After the Procedure
The person may need to lie flat for 24 hours the first time a shunt is placed.
How long the hospital stay is depends on the reason the shunt is needed. The health care team will closely monitor the person. IV fluids, antibiotics, and pain medicines will be given if needed.
Follow the provider's instructions about how to take care of the shunt at home. This may include taking medicine to prevent infection of the shunt.
Before the Procedure
If the procedure is not an emergency (it is planned surgery):
- Tell the health care provider what medicines, supplements, vitamins, or herbs the person takes.
- Take any medicine the provider said to take with a small sip of water.
Ask the provider about limiting eating and drinking before the surgery.
Follow any other instructions about preparing at home. This may include bathing with a special soap.
Ventriculoperitoneal shunting is surgery to treat excess cerebrospinal fluid (CSF) in the cavities (ventricles) of the brain (hydrocephalus).
This procedure is done in the operating room under general anesthesia. It takes about 1 1/2 hours. A tube (catheter) is passed from the cavities of the head to the abdomen to get rid of the excess cerebrospinal fluid (CSF). A pressure valve and an anti-syphon device ensure that just the right amount of fluid is drained.
The procedure is done as follows:
- An area of hair on the head is shaved. This may be behind the ear or on the top or back of the head.
- The surgeon makes a skin incision behind the ear. Another small surgical cut is made in the belly.
- A small hole is drilled in the skull. One end of the catheter is passed into a ventricle of the brain. This can be done with or without a computer as a guide. It can also be done with an endoscope that allows the surgeon to see inside the ventricle.
- A second catheter is placed under the skin behind the ear. It is sent down the neck and chest, and usually into the belly area. Sometimes, it stops at the chest area. In the belly, the catheter is often placed using an endoscope. The doctor may also make a few more small cuts, for instance in the neck or near the collarbone, to help pass the catheter under the skin.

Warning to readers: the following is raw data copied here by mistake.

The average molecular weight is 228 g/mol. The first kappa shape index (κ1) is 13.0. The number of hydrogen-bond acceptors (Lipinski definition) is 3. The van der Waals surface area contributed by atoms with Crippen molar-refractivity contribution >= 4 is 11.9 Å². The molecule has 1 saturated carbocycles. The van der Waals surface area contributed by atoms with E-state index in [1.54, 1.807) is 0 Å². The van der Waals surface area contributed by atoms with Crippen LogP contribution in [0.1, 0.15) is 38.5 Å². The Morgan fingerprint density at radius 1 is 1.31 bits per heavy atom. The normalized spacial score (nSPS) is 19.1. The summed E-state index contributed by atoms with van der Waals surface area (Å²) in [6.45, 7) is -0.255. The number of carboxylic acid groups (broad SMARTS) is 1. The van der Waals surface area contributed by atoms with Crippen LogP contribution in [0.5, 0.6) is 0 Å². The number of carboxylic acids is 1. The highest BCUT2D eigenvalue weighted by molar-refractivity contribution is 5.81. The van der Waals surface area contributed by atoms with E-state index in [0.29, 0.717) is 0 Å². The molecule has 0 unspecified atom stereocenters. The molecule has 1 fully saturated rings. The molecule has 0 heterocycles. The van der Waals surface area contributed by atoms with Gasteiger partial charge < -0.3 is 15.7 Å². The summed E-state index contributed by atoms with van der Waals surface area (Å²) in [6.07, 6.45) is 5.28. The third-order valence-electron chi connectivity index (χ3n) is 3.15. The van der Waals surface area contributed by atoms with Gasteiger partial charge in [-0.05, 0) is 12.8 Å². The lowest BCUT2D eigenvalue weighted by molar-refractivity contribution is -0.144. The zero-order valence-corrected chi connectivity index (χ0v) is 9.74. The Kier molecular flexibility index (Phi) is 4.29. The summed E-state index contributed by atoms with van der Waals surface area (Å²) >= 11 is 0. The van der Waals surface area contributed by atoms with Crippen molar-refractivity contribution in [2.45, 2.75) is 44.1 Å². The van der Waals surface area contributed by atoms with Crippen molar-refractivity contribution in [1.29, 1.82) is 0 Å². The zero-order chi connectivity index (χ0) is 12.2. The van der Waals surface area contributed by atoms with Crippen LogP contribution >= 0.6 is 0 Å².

- A valve is placed underneath the skin, usually behind the ear. The valve is connected to both catheters. When extra pressure builds up around the brain, the valve opens, and excess fluid drains through the catheter into the belly or chest area. This helps lower intracranial pressure. A reservoir on the valve allows for priming (pumping) of the valve and for collecting the CSF if needed.
- The person is taken to a recovery area and then moved to a hospital room.
Shunt placement is usually successful in reducing pressure in the brain. But if hydrocephalus is related to other conditions, such as spina bifida, brain tumor, meningitis, encephalitis, or hemorrhage, these conditions could affect the prognosis. How severe hydrocephalus is before surgery also affects the outcome.
Risks for anesthesia and surgery in general are:
- Reactions to medicines or breathing problems
- Bleeding, blood clots, or infection
Risks for ventriculoperitoneal shunt placement are:
- Blood clot or bleeding in the brain
- Brain swelling
- Hole in the intestines (bowel perforation), which can occur later after surgery
- Leakage of CSF fluid under the skin
- Infection of the shunt, brain, or in the abdomen
- Damage to brain tissue
The shunt may stop working. If this happens, fluid will begin to build up in the brain again. As a child grows, the shunt may need to be repositioned.
Why the Procedure Is Performed
This surgery is done when there is too much cerebrospinal fluid (CSF) in the brain and spinal cord. This is called hydrocephalus. It causes higher than normal pressure on the brain. It can cause brain damage.
Children may be born with hydrocephalus. It can occur with other birth defects of the spinal column or brain. Hydrocephalus can also occur in older adults.
Shunt surgery should be done as soon as hydrocephalus is diagnosed. Alternative surgeries may be proposed. Your doctor can tell you more about these options.
Badhiwala JH, Kulkarni AV. Ventricular shunting procedures. In: Winn HR, ed. Youmans and Winn Neurological Surgery. 7th ed. Philadelphia, PA: Elsevier; 2017:chap 201.
Rosenberg GA. Brain edema and disorders of cerebrospinal fluid circulation. In: Daroff RB, Jankovic J, Mazziotta JC, Pomeroy SL, eds. Bradley's Neurology in Clinical Practice. 7th ed. Philadelphia, PA: Elsevier; 2016:chap 88.